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  1. #1
    Join Date
    Dec 2005

    Unanswered: Batch Files.......probably not the right area!

    I know this is a DOS question but felt someone might know the answer. I open several of my MS Access Applications using batch files. Works great, but, our network is set up to take any files over 2 years old and move them to Read Only and Hidden. Thus, my shortcuts can't find them. I was looking to have the batch file save itself when finished running so the date was always current, but can't seem to find any examples of code that would perform that function prior to the EXIT command.

    Anyone have any suggestions?"

  2. #2
    Join Date
    Dec 2015
    Guisborough, England
    Check up about a 'touch' utility. There is something in Linux, maybe something in DOS.

    I've seen a suggestion to use:

    copy /b $0 +,,

    in the batch file, where /b forces binary as opposed to text data, the $0 is batch parameter zero which is the name of the command as opposed to any following real parameters, and the +,, tells copy to append, in effect, to append nothing (what's between the commas). This should force DOS to reset the date/time stamps.

    One problem is that the syntax applies to a file in the current directory, which may not be appropriate. Or you could replace the $0 with the literal name of the path/file.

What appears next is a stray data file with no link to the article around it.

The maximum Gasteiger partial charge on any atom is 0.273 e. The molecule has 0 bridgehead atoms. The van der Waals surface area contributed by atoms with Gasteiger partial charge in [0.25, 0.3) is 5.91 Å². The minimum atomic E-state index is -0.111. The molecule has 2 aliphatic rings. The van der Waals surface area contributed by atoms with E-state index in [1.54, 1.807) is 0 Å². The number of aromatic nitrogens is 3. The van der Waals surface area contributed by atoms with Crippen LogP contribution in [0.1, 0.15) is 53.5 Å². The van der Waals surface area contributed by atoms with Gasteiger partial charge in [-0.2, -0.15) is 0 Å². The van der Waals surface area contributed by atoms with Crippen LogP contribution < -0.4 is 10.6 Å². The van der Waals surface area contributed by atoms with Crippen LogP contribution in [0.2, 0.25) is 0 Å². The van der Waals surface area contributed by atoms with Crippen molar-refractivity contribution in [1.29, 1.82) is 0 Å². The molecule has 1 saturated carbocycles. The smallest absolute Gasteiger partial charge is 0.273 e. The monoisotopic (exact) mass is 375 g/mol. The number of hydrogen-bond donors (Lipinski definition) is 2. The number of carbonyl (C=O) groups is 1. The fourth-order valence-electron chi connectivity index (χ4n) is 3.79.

Somewhat more complicated, you could create a little .EXE that you would run from your .BAT file which would open the .BAT file as a binary file, amend say 1 byte in a comment line, and write the data back - however, this is opening a file that is already open (to process the .BAT file) and some systems may have a problem. To avoid this, one new .BAT file could first run the usual .BAT file, and then a second small .BAT file to implement the 'touch' - the use of a parameter could mean that you'd avoid creating too many extra .BAT files.

    There are other ways of getting 'normal' .BAT commands to do the job, but reading suggests that some of these work in some environments, but not others. The 'copy' variant detailed above should be most general.


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